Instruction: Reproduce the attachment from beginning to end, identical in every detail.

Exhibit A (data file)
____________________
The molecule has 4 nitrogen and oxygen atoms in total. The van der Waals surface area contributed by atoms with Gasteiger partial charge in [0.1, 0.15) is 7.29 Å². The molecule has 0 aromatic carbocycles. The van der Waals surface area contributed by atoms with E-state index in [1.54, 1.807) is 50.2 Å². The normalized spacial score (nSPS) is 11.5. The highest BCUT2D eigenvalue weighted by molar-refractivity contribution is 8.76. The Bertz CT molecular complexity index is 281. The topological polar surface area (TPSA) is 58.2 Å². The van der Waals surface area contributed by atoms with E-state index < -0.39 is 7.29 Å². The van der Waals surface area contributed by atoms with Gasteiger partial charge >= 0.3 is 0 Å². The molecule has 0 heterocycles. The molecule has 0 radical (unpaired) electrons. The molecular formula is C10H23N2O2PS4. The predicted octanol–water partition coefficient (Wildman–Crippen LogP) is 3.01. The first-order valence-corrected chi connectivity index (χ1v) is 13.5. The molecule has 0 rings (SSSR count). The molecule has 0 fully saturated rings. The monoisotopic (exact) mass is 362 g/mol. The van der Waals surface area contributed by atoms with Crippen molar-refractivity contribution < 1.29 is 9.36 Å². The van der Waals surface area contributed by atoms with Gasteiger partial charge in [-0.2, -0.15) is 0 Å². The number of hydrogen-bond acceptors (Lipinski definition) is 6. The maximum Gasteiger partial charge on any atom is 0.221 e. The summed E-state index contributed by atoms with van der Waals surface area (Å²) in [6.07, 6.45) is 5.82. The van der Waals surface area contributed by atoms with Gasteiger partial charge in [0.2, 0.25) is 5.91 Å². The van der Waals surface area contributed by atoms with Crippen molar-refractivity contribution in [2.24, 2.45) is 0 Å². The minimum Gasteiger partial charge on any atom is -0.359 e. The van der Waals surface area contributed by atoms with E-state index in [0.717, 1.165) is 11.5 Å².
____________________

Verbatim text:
The molecule has 4 nitrogen and oxygen atoms in total. The van der Waals surface area contributed by atoms with Gasteiger partial charge in [0.1, 0.15) is 7.29 Å². The molecule has 0 aromatic carbocycles. The van der Waals surface area contributed by atoms with E-state index in [1.54, 1.807) is 50.2 Å². The normalized spacial score (nSPS) is 11.5. The highest BCUT2D eigenvalue weighted by molar-refractivity contribution is 8.76. The Bertz CT molecular complexity index is 281. The topological polar surface area (TPSA) is 58.2 Å². The van der Waals surface area contributed by atoms with E-state index < -0.39 is 7.29 Å². The van der Waals surface area contributed by atoms with Gasteiger partial charge >= 0.3 is 0 Å². The molecule has 0 heterocycles. The molecule has 0 radical (unpaired) electrons. The molecular formula is C10H23N2O2PS4. The predicted octanol–water partition coefficient (Wildman–Crippen LogP) is 3.01. The first-order valence-corrected chi connectivity index (χ1v) is 13.5. The molecule has 0 rings (SSSR count). The molecule has 0 fully saturated rings. The monoisotopic (exact) mass is 362 g/mol. The van der Waals surface area contributed by atoms with Crippen molar-refractivity contribution < 1.29 is 9.36 Å². The van der Waals surface area contributed by atoms with Gasteiger partial charge in [-0.2, -0.15) is 0 Å². The number of hydrogen-bond acceptors (Lipinski definition) is 6. The maximum Gasteiger partial charge on any atom is 0.221 e. The summed E-state index contributed by atoms with van der Waals surface area (Å²) in [6.07, 6.45) is 5.82. The van der Waals surface area contributed by atoms with Gasteiger partial charge in [0.2, 0.25) is 5.91 Å². The van der Waals surface area contributed by atoms with Crippen molar-refractivity contribution in [2.24, 2.45) is 0 Å². The minimum Gasteiger partial charge on any atom is -0.359 e. The van der Waals surface area contributed by atoms with E-state index in [0.717, 1.165) is 11.5 Å².